Wednesday, 13 July 2016

Is it a good idea to run Ubuntu natively on Windows 10?

When the GitHubUser Guerra24 shared the image of Ubuntu Desktop - Unity 7 running on Windows 10 natively, the first thing that came in my mind was, why! Why is there the need (of course for Canonical) to run on Windows? 

Guerra24 on the GitHub wrote that he was able to run Unity inside WSL, and although there were many issues and bugs and it's just a sort of hack, the image posted by him was promising. He was also able to port xfce4 desktop environment. 



We can see the Ubuntu and Unity running on Windows. The only programs that can be run are from the panel and using terminal is not possible as of now. You can't logout from Ubuntu by the usual process, you will need to exit by closing compiz. 

ZDNet even published an article for running the native Ubuntu on Windows 10

Now, coming to the question. Why is there even a need of running an open-source OS on to the most closed OS? Isn't there a conflict of two different mindset? When the Bash for Windows was launched, it received a mix reaction among the Linux world. Some supported it saying it will improve the reach of the Ubuntu and Linux which is at present has less than 3% market share. Others just hated it, saying it to be the Canonical's worst decision.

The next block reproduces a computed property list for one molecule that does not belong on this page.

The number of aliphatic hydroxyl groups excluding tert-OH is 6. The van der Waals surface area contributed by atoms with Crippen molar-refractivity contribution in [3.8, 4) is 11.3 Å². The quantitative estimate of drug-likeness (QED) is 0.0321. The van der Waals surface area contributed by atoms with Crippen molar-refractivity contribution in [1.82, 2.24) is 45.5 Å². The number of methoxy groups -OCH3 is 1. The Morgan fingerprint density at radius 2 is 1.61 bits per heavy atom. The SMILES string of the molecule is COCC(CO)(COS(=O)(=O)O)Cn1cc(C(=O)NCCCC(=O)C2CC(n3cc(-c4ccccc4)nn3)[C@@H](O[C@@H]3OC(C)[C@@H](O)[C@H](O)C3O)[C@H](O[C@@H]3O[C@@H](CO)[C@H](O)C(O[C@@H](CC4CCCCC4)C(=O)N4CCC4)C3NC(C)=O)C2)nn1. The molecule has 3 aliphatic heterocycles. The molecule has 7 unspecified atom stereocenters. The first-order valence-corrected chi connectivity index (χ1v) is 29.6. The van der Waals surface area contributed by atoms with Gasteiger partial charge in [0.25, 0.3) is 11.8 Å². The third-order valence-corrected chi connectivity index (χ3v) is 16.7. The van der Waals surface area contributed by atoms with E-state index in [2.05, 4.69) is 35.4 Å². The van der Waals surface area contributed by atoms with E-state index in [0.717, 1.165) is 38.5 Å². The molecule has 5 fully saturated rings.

If you want to run Linux Ubuntu or any other distro, you can just run it without Windows at all. Canonical has been able to make Ubuntu very user friendly and the wide support of open source enthusiasts has made almost every thing available. There is nothing you can't do on a Linux Mint or Ubuntu. Yes, there comes some geeky steps sometimes, but someone using a PC should be able to carry out these tasks with a little help of Google. 

On the other hand, to those who finds Windows 10 user Interface and ease of use better than a Linux OS but still want the powerful console, this is a good thing. Its like, hey I am using a nice OS along with the most powerful OS. 

Lets have a healthy discussion, post your views in the comment section. 

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